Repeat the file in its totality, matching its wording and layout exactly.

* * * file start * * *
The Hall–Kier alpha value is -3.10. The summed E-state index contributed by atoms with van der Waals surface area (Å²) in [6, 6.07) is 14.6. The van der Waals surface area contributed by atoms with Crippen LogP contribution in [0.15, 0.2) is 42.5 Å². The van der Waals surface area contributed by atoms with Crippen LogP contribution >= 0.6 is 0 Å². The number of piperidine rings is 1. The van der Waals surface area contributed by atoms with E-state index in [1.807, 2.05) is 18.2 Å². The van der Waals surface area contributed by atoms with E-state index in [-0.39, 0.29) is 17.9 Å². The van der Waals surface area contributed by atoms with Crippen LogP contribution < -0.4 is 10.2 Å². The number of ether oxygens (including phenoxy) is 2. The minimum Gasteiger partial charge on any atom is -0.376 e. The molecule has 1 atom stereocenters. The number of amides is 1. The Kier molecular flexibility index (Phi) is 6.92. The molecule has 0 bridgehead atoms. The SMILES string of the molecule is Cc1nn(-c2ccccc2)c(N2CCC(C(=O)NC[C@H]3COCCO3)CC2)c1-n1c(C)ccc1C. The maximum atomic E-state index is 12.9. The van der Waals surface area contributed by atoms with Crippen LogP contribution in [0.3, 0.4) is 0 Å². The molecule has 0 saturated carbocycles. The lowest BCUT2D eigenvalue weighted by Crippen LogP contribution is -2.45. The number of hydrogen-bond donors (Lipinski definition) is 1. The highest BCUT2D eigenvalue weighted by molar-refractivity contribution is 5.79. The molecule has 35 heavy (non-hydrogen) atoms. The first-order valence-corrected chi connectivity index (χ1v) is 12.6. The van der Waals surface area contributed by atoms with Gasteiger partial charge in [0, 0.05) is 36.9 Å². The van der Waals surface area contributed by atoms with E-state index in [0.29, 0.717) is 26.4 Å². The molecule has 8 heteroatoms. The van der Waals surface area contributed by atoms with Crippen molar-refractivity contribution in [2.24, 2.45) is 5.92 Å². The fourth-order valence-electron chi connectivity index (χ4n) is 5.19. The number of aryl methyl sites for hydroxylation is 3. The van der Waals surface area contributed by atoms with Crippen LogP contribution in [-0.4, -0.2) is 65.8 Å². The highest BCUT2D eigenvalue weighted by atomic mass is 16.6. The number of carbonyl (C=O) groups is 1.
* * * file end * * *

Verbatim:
The Hall–Kier alpha value is -3.10. The summed E-state index contributed by atoms with van der Waals surface area (Å²) in [6, 6.07) is 14.6. The van der Waals surface area contributed by atoms with Crippen LogP contribution in [0.15, 0.2) is 42.5 Å². The van der Waals surface area contributed by atoms with Crippen LogP contribution >= 0.6 is 0 Å². The number of piperidine rings is 1. The van der Waals surface area contributed by atoms with E-state index in [1.807, 2.05) is 18.2 Å². The van der Waals surface area contributed by atoms with E-state index in [-0.39, 0.29) is 17.9 Å². The van der Waals surface area contributed by atoms with Crippen LogP contribution < -0.4 is 10.2 Å². The number of ether oxygens (including phenoxy) is 2. The minimum Gasteiger partial charge on any atom is -0.376 e. The molecule has 1 atom stereocenters. The number of amides is 1. The Kier molecular flexibility index (Phi) is 6.92. The molecule has 0 bridgehead atoms. The SMILES string of the molecule is Cc1nn(-c2ccccc2)c(N2CCC(C(=O)NC[C@H]3COCCO3)CC2)c1-n1c(C)ccc1C. The maximum atomic E-state index is 12.9. The van der Waals surface area contributed by atoms with Crippen LogP contribution in [0.3, 0.4) is 0 Å². The molecule has 0 saturated carbocycles. The lowest BCUT2D eigenvalue weighted by Crippen LogP contribution is -2.45. The number of hydrogen-bond donors (Lipinski definition) is 1. The highest BCUT2D eigenvalue weighted by molar-refractivity contribution is 5.79. The molecule has 35 heavy (non-hydrogen) atoms. The first-order valence-corrected chi connectivity index (χ1v) is 12.6. The van der Waals surface area contributed by atoms with Gasteiger partial charge in [0, 0.05) is 36.9 Å². The van der Waals surface area contributed by atoms with E-state index in [0.29, 0.717) is 26.4 Å². The molecule has 8 heteroatoms. The van der Waals surface area contributed by atoms with Crippen molar-refractivity contribution in [2.24, 2.45) is 5.92 Å². The fourth-order valence-electron chi connectivity index (χ4n) is 5.19. The number of aryl methyl sites for hydroxylation is 3. The van der Waals surface area contributed by atoms with Crippen LogP contribution in [-0.4, -0.2) is 65.8 Å². The highest BCUT2D eigenvalue weighted by atomic mass is 16.6. The number of carbonyl (C=O) groups is 1.